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In First for SF, District Attorney Chesa Boudin Charges Former Police Officer With Homicide

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Chesa Boudin wears a suit and stands in front of a crowd at night with a serious face.
San Francisco District Attorney Chesa Boudin, pictured in 2019. (Stephanie Lister/KQED)

San Francisco District Attorney Chesa Boudin announced Monday that he has filed homicide charges against former police officer Christopher Samayoa for the 2017 shooting of 42-year-old Keita O’Neil.

Boudin’s decision to charge the former SFPD officer marks the first time in the city’s history that a district attorney has brought homicide charges against an officer.

During a press conference Monday, Boudin announced five charges against Samayoa, including voluntary manslaughter, involuntary manslaughter, assault by an executive officer, assault with a semi-automatic firearm and negligent discharge of a firearm.

“As far as we are aware, this is the first ever time that the San Francisco District Attorney’s Office has filed charges against a law enforcement officer for a homicide,” Boudin said at the press conference.

O’Neil, suspected of carjacking a California Lottery van in Potrero Hill, led police in a vehicle pursuit on the morning of Dec. 1, 2017 through the Bayview district. Hitting a dead-end in the Alice Griffith housing project, O’Neil fled the vehicle, running past the squad car that Samayoa was in.

Samayoa fired his weapon through the passenger side window, fatally striking O’Neil. O’Neil was unarmed.

“Body camera footage shows that not a single other officer pulled out their service weapon or pointed at Mr. O’Neil,” Boudin said Monday. “As a result of Officer Samayoa’s terrible, tragic and unlawful decision to pull and fire his gun that day, Mr. O’Neil was killed and my office is filing charges today.”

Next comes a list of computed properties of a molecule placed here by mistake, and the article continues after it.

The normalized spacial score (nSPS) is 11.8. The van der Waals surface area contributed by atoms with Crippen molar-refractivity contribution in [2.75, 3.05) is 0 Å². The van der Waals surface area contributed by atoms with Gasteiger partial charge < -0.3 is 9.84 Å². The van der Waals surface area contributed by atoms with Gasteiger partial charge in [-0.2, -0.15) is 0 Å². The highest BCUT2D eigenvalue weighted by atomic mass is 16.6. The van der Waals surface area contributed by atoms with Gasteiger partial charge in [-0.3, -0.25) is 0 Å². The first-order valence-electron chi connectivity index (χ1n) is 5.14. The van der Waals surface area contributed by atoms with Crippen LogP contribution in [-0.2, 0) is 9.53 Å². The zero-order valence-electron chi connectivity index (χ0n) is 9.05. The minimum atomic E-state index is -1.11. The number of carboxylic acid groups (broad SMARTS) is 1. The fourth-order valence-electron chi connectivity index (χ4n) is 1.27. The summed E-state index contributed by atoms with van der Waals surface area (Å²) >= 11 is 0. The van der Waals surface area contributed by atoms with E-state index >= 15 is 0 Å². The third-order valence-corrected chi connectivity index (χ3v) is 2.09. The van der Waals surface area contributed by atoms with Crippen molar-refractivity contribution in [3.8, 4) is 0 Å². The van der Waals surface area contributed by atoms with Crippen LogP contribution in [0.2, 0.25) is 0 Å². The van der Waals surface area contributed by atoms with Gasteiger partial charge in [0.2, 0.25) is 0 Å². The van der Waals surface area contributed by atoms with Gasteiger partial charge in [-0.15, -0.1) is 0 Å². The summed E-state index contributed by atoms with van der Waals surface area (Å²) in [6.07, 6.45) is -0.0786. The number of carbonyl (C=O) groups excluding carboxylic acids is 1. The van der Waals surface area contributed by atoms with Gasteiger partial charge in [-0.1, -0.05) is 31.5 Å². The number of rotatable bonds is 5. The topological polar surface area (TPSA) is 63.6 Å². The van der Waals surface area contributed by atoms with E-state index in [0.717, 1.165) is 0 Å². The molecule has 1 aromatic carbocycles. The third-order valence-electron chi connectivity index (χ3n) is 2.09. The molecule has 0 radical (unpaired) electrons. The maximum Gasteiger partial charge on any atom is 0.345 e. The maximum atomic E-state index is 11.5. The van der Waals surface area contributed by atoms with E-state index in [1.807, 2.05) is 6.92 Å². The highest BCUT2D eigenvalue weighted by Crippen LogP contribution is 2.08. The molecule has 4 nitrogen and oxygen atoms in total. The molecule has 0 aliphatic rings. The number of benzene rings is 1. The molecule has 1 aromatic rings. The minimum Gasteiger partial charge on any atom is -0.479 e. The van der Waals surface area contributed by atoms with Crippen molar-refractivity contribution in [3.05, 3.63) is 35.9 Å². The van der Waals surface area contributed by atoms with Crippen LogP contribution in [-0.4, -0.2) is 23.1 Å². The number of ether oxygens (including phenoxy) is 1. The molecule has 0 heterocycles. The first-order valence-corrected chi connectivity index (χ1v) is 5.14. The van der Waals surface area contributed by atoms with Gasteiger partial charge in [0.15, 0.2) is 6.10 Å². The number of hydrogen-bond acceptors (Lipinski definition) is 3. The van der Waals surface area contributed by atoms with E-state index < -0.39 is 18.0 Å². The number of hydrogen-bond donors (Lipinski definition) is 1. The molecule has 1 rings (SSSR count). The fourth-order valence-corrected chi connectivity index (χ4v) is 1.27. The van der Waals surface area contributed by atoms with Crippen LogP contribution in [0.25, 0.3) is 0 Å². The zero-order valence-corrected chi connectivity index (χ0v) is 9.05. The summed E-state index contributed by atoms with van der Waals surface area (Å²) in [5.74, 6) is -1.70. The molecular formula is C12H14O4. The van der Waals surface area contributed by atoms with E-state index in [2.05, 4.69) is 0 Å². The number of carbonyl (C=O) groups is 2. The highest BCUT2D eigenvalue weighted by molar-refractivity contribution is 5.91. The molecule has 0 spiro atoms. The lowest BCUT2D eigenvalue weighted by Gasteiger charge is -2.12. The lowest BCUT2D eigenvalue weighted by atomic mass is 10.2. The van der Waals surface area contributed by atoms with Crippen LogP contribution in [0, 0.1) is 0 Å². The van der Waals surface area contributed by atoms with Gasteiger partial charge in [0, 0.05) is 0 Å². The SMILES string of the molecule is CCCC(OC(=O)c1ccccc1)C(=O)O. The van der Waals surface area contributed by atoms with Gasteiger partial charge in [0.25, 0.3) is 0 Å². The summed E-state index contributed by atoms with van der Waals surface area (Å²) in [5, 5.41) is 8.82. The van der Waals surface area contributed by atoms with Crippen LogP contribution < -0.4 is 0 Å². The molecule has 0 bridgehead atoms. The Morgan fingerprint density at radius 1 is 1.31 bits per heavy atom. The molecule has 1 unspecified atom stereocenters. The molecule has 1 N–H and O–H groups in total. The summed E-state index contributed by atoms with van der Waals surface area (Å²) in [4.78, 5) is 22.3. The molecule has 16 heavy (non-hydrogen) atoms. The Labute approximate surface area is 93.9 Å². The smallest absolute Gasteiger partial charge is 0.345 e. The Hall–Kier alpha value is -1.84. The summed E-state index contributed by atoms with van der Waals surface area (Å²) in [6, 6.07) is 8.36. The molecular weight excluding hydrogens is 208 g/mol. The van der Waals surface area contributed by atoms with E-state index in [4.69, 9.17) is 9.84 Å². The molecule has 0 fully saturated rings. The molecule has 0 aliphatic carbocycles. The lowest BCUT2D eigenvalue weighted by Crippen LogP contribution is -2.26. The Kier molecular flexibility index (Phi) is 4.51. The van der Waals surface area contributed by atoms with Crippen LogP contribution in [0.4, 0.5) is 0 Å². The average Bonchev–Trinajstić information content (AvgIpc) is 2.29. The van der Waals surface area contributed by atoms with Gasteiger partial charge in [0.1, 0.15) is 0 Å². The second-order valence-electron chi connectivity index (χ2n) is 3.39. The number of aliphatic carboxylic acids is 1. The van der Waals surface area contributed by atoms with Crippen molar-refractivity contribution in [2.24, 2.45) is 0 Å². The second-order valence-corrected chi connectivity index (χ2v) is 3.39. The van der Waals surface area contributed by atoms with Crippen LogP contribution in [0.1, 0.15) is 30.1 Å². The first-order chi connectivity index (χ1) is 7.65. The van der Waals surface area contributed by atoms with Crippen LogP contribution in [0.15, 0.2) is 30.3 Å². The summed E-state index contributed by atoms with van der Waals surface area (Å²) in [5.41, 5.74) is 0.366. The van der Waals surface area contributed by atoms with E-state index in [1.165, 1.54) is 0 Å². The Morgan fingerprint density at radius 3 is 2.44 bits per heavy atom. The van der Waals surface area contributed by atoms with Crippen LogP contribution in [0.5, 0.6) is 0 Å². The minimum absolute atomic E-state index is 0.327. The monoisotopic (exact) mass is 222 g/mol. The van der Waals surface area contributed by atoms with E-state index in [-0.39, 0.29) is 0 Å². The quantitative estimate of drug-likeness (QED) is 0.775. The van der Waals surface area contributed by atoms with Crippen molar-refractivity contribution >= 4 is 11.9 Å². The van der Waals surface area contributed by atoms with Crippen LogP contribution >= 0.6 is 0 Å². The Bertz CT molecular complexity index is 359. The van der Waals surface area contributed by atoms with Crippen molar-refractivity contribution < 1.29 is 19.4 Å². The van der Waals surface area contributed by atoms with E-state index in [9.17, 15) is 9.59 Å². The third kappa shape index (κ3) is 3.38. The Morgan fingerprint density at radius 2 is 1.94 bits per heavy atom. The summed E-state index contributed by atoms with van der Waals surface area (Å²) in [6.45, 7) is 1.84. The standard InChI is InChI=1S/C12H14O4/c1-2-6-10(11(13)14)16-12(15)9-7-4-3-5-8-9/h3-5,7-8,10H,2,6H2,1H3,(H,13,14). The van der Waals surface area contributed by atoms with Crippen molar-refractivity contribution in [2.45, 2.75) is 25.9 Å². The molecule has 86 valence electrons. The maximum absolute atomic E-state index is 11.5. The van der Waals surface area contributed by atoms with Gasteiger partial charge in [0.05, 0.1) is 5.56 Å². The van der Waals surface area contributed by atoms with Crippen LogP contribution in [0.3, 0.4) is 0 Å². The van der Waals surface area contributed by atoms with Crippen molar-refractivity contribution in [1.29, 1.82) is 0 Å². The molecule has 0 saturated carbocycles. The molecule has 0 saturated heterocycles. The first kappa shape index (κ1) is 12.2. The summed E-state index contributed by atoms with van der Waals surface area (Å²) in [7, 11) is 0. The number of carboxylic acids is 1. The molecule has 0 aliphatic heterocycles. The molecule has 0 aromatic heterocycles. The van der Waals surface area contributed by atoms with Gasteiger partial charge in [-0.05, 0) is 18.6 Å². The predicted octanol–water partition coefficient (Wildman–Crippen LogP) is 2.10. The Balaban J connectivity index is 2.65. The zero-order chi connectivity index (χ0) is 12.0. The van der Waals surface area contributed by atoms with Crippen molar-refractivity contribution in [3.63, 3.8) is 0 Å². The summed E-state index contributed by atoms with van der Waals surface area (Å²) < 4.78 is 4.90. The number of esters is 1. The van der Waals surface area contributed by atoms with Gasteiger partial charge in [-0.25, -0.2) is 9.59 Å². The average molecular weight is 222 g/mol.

Although Samayoa turned his body camera on just after the shooting, his camera captured the footage because body cameras automatically record 30 seconds before activation.

Samayoa had graduated from the police academy just days before the shooting, and was riding passenger with his training officer, Edric Talusan. Samayoa was fired in March 2018 as a result of the shooting.

Samayoa is expected to surrender to his arrest warrant later this week with a nominal bond set at $1,000, Boudin said.

"We do not expect him to be a flight risk. He has been at liberty the three years while this case was under investigation," Boudin said.

Civil rights attorney John Burris, whose office filed a federal civil rights lawsuit over the shooting in 2017, called it "one of the most shocking" incidents he'd ever seen at the time.

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Boudin’s historic filing comes just after a controversial dismissal of charges against two Alameda County sheriff's deputies for the infamous alley beating of a car chase suspect in 2016 in San Francisco.

The San Francisco Chronicle first reported that Boudin’s office quietly dismissed those charges in court in March, citing the impact the COVID-19 pandemic had on their case, suggesting they could refile those charges later on.

Boudin’s filings against Samayoa come just before the Dec. 1 expiration of the three-year statute of limitations for three of the alleged crimes: involuntary manslaughter, assault by an executive officer and negligent discharge of a firearm. Boudin highlighted these charges as a follow through on his 2019 campaign promise to enforce the law equally among police officers and citizens.

“It was a very obvious case of criminal activity of a police officer," said Melissa Nold, an attorney representing the O’Neil family in the federal civil rights case against Samayoa, training officer Edric Talusan and the city of San Francisco.

While the charges are encouraging, Nold told KQED on Monday that it won’t be a victory until a conviction is won in court.

“This is step one of a long process for the family, so there’s a long way to go,” Nold said.

San Francisco Police Officers Association President Tony Montoya issued a statement Monday regarding the charges against Samoyoa.

"The criminal justice system will allow for the facts surrounding this case to be disclosed," Montoya said in the statement. "We are committed to ensuring that Christopher and his family are supported during this difficult time and that he is accorded his due process rights and provided with a vigorous defense against these charges”

This post has been updated.

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